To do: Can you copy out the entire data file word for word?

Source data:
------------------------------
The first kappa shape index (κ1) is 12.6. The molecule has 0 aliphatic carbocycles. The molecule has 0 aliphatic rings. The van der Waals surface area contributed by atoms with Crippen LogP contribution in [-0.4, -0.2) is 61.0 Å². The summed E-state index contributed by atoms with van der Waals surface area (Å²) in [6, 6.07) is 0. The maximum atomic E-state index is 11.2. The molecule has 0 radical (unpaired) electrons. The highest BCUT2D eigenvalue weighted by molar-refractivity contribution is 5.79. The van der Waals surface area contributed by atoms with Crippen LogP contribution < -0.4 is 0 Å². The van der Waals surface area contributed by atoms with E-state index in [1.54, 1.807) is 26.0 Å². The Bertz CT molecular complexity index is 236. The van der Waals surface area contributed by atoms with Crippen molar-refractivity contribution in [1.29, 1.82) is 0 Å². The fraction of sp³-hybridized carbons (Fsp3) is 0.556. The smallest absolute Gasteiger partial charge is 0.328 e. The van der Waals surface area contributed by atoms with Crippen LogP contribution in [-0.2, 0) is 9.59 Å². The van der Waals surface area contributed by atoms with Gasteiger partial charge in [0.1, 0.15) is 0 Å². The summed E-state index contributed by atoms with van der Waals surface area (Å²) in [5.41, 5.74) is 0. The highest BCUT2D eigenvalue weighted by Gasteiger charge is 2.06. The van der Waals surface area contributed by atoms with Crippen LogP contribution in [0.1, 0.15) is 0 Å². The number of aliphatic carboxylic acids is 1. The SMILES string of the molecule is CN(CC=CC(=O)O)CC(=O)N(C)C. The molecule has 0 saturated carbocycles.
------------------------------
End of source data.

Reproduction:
The first kappa shape index (κ1) is 12.6. The molecule has 0 aliphatic carbocycles. The molecule has 0 aliphatic rings. The van der Waals surface area contributed by atoms with Crippen LogP contribution in [-0.4, -0.2) is 61.0 Å². The summed E-state index contributed by atoms with van der Waals surface area (Å²) in [6, 6.07) is 0. The maximum atomic E-state index is 11.2. The molecule has 0 radical (unpaired) electrons. The highest BCUT2D eigenvalue weighted by molar-refractivity contribution is 5.79. The van der Waals surface area contributed by atoms with Crippen LogP contribution < -0.4 is 0 Å². The van der Waals surface area contributed by atoms with E-state index in [1.54, 1.807) is 26.0 Å². The Bertz CT molecular complexity index is 236. The van der Waals surface area contributed by atoms with Crippen molar-refractivity contribution in [1.29, 1.82) is 0 Å². The fraction of sp³-hybridized carbons (Fsp3) is 0.556. The smallest absolute Gasteiger partial charge is 0.328 e. The van der Waals surface area contributed by atoms with Crippen LogP contribution in [-0.2, 0) is 9.59 Å². The van der Waals surface area contributed by atoms with Gasteiger partial charge in [0.1, 0.15) is 0 Å². The summed E-state index contributed by atoms with van der Waals surface area (Å²) in [5.41, 5.74) is 0. The highest BCUT2D eigenvalue weighted by Gasteiger charge is 2.06. The van der Waals surface area contributed by atoms with Crippen LogP contribution in [0.1, 0.15) is 0 Å². The number of aliphatic carboxylic acids is 1. The SMILES string of the molecule is CN(CC=CC(=O)O)CC(=O)N(C)C. The molecule has 0 saturated carbocycles.